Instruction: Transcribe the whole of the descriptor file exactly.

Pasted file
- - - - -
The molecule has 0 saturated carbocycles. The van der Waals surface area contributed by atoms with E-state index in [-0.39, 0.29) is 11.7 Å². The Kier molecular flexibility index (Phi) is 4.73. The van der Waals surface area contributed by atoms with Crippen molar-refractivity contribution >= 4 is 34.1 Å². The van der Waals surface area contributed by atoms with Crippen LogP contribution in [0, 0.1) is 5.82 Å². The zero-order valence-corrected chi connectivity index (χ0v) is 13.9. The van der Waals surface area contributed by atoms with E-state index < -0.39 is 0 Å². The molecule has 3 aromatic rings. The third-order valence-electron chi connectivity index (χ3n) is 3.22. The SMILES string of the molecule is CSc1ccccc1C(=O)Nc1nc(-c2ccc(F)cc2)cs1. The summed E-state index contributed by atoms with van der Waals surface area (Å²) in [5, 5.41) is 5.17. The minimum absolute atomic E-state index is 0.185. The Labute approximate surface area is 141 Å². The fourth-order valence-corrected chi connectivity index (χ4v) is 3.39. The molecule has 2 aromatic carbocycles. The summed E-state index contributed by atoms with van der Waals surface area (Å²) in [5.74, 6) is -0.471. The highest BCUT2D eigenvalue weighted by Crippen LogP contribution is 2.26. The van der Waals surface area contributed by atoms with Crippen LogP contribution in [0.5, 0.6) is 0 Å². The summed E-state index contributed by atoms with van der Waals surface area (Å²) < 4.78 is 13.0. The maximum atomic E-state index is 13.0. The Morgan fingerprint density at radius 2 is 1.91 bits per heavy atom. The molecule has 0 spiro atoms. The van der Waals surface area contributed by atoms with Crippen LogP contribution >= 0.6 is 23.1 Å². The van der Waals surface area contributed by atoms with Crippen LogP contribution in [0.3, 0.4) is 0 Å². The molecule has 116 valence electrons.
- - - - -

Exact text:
The molecule has 0 saturated carbocycles. The van der Waals surface area contributed by atoms with E-state index in [-0.39, 0.29) is 11.7 Å². The Kier molecular flexibility index (Phi) is 4.73. The van der Waals surface area contributed by atoms with Crippen molar-refractivity contribution >= 4 is 34.1 Å². The van der Waals surface area contributed by atoms with Crippen LogP contribution in [0, 0.1) is 5.82 Å². The zero-order valence-corrected chi connectivity index (χ0v) is 13.9. The van der Waals surface area contributed by atoms with E-state index < -0.39 is 0 Å². The molecule has 3 aromatic rings. The third-order valence-electron chi connectivity index (χ3n) is 3.22. The SMILES string of the molecule is CSc1ccccc1C(=O)Nc1nc(-c2ccc(F)cc2)cs1. The summed E-state index contributed by atoms with van der Waals surface area (Å²) in [5, 5.41) is 5.17. The minimum absolute atomic E-state index is 0.185. The Labute approximate surface area is 141 Å². The fourth-order valence-corrected chi connectivity index (χ4v) is 3.39. The molecule has 2 aromatic carbocycles. The summed E-state index contributed by atoms with van der Waals surface area (Å²) in [5.74, 6) is -0.471. The highest BCUT2D eigenvalue weighted by Crippen LogP contribution is 2.26. The van der Waals surface area contributed by atoms with Crippen LogP contribution in [0.5, 0.6) is 0 Å². The summed E-state index contributed by atoms with van der Waals surface area (Å²) < 4.78 is 13.0. The maximum atomic E-state index is 13.0. The Morgan fingerprint density at radius 2 is 1.91 bits per heavy atom. The molecule has 0 spiro atoms. The van der Waals surface area contributed by atoms with Crippen LogP contribution >= 0.6 is 23.1 Å². The van der Waals surface area contributed by atoms with Crippen LogP contribution in [0.3, 0.4) is 0 Å². The molecule has 116 valence electrons.